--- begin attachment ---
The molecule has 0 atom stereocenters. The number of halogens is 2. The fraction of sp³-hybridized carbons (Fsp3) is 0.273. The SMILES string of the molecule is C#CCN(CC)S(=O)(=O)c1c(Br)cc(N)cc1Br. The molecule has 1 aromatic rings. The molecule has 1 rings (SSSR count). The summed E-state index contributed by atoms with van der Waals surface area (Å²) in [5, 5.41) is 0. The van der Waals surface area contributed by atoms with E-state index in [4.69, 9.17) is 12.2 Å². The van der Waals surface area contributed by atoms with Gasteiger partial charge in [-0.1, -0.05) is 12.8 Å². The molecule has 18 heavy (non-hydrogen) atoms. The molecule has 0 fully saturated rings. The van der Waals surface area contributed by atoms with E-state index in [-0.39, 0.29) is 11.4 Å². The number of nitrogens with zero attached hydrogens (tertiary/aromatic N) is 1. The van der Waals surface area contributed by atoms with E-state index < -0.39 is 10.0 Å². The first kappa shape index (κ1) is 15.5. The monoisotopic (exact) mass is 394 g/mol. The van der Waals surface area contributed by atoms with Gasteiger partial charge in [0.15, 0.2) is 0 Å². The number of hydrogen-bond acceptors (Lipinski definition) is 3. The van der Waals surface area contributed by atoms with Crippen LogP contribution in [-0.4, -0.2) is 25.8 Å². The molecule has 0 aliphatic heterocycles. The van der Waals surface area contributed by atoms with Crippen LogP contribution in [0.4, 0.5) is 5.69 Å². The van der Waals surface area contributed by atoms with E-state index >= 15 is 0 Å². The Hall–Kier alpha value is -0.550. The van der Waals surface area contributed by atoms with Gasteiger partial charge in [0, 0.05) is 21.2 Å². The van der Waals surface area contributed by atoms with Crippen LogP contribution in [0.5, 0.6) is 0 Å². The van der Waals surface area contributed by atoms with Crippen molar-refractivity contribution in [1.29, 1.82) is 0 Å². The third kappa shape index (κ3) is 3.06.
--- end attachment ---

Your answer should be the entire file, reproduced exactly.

The molecule has 0 atom stereocenters. The number of halogens is 2. The fraction of sp³-hybridized carbons (Fsp3) is 0.273. The SMILES string of the molecule is C#CCN(CC)S(=O)(=O)c1c(Br)cc(N)cc1Br. The molecule has 1 aromatic rings. The molecule has 1 rings (SSSR count). The summed E-state index contributed by atoms with van der Waals surface area (Å²) in [5, 5.41) is 0. The van der Waals surface area contributed by atoms with E-state index in [4.69, 9.17) is 12.2 Å². The van der Waals surface area contributed by atoms with Gasteiger partial charge in [-0.1, -0.05) is 12.8 Å². The molecule has 18 heavy (non-hydrogen) atoms. The molecule has 0 fully saturated rings. The van der Waals surface area contributed by atoms with E-state index in [-0.39, 0.29) is 11.4 Å². The number of nitrogens with zero attached hydrogens (tertiary/aromatic N) is 1. The van der Waals surface area contributed by atoms with E-state index < -0.39 is 10.0 Å². The first kappa shape index (κ1) is 15.5. The monoisotopic (exact) mass is 394 g/mol. The van der Waals surface area contributed by atoms with Gasteiger partial charge in [0.15, 0.2) is 0 Å². The number of hydrogen-bond acceptors (Lipinski definition) is 3. The van der Waals surface area contributed by atoms with Crippen LogP contribution in [-0.4, -0.2) is 25.8 Å². The molecule has 0 aliphatic heterocycles. The van der Waals surface area contributed by atoms with Crippen LogP contribution in [0.4, 0.5) is 5.69 Å². The van der Waals surface area contributed by atoms with E-state index >= 15 is 0 Å². The Hall–Kier alpha value is -0.550. The van der Waals surface area contributed by atoms with Gasteiger partial charge in [0, 0.05) is 21.2 Å². The van der Waals surface area contributed by atoms with Crippen LogP contribution in [0.5, 0.6) is 0 Å². The van der Waals surface area contributed by atoms with Crippen molar-refractivity contribution in [1.29, 1.82) is 0 Å². The third kappa shape index (κ3) is 3.06.